Sequential approximation, method of
method of successive approximation, method of repeated substitution, method of simple iteration
One of the general methods for the approximate solution of equations. In many cases the good convergence properties of the approximations constructed by this method allow one to apply it to practical computations.
Let be some set and an operator (not necessarily linear) on this set mapping it into itself. Suppose one has to find a fixed point of this mapping, i.e. a solution of the equation
Let be a solution of (1) and let its first approximation be given by some method. Then all other approximations in the method of successive approximation are constructed by the formula
This process is called a simple one-step iteration.
To study the convergence properties of the sequence (2) and to prove the existence of a solution to (1), the contracting-mapping principle formulated below is widely used (cf. also Contracting-mapping principle).
Let be a complete metric space with metric ; let the operator be defined on a closed ball with radius and centre at the point :
let for any elements and from the following relation hold:
let for the initial approximation the inequality be valid, and let for the numbers the condition be valid.
Then: 1) the successive approximations calculated by the rule (2) can be found for any and they all belong to ; 2) the sequence converges to some point ; 3) the limit element is a solution of (1); and 4) for the approximation the following estimate of the distance to the solution holds:
Further, on any subset in on which for any two points the inequality holds, (1) cannot have more than one solution.
Let be the -dimensional real vector space, and let the operator in (1) have the form , where is a square matrix of order ; let be given and let be the unknown vector in . If in this space the metric is defined by the formula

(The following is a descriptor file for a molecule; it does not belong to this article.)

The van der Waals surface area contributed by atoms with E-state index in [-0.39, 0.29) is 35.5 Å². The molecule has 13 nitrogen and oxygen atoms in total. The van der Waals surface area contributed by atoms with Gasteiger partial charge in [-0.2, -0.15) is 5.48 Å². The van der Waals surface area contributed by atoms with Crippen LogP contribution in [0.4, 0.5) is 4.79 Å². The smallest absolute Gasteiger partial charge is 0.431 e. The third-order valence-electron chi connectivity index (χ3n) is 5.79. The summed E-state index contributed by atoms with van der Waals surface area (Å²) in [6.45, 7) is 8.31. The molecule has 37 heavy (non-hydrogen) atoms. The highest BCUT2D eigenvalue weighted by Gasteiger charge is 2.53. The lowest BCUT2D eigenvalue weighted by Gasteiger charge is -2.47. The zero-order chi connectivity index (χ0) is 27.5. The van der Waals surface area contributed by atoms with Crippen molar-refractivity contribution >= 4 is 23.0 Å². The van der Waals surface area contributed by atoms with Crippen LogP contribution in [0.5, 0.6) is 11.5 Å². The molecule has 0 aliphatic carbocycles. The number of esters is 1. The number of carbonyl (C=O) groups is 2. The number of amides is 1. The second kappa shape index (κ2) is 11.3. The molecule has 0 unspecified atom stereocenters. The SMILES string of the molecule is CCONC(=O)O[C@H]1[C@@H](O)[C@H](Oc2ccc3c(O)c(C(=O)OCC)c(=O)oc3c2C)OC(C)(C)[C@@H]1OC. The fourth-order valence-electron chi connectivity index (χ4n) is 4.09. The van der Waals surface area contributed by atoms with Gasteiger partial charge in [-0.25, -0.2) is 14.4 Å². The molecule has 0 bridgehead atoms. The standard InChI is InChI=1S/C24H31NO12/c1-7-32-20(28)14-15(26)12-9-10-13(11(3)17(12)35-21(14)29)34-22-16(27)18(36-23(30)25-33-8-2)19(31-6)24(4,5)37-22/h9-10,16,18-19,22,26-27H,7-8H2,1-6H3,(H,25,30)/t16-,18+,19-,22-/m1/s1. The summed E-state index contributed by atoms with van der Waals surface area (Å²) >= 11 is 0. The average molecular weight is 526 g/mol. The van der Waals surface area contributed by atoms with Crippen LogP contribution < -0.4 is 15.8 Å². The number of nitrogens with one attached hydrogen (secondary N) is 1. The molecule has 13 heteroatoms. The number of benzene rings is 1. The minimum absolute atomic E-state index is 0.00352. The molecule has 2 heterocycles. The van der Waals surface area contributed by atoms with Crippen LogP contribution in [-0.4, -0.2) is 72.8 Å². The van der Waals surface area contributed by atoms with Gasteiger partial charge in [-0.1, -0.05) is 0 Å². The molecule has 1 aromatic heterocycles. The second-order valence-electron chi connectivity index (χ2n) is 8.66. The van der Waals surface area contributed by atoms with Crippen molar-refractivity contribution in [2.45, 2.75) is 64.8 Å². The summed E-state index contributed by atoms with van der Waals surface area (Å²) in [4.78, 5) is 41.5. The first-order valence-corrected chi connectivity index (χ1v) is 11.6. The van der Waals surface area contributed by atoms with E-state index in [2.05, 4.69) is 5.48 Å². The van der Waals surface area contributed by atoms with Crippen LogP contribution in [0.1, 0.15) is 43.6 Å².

and if the entries of satisfy the condition
for all , , then the contracting-mapping principle implies that the system of algebraic equations has a unique solution in which can be obtained by the method of successive approximation starting from an arbitrary initial approximation .
If in the Euclidean metric
is given, then one obtains another condition of convergence for the successive approximations:
Let (1) be an integral equation in which
where the given functions , are square integrable on the sets and , respectively, and is a numerical parameter. Then the contracting-mapping principle implies that if
then the considered integral equation has a unique solution in the space which can be constructed by the method of successive approximation.
|||D.K. Faddeev, V.N. Faddeeva, "Computational methods of linear algebra" , Freeman (1963) (Translated from Russian)|
|||V.I. Krylov, V.V. Bobkov, P.I. Monastyrnyi, "Numerical methods" , 1–2 , Moscow (1976–1977) (In Russian)|
|||L. Collatz, "Funktionalanalysis und numerische Mathematik" , Springer (1964)|
|[a1]||E.A. Coddington, N. Levinson, "Theory of ordinary differential equations" , McGraw-Hill (1955)|
|[a2]||J. Cronin, "Fixed points and topological degree in nonlinear analysis" , Amer. Math. Soc. (1964)|
Sequential approximation, method of. B.V. Khvedelidze (originator), Encyclopedia of Mathematics. URL: http://www.encyclopediaofmath.org/index.php?title=Sequential_approximation,_method_of&oldid=14953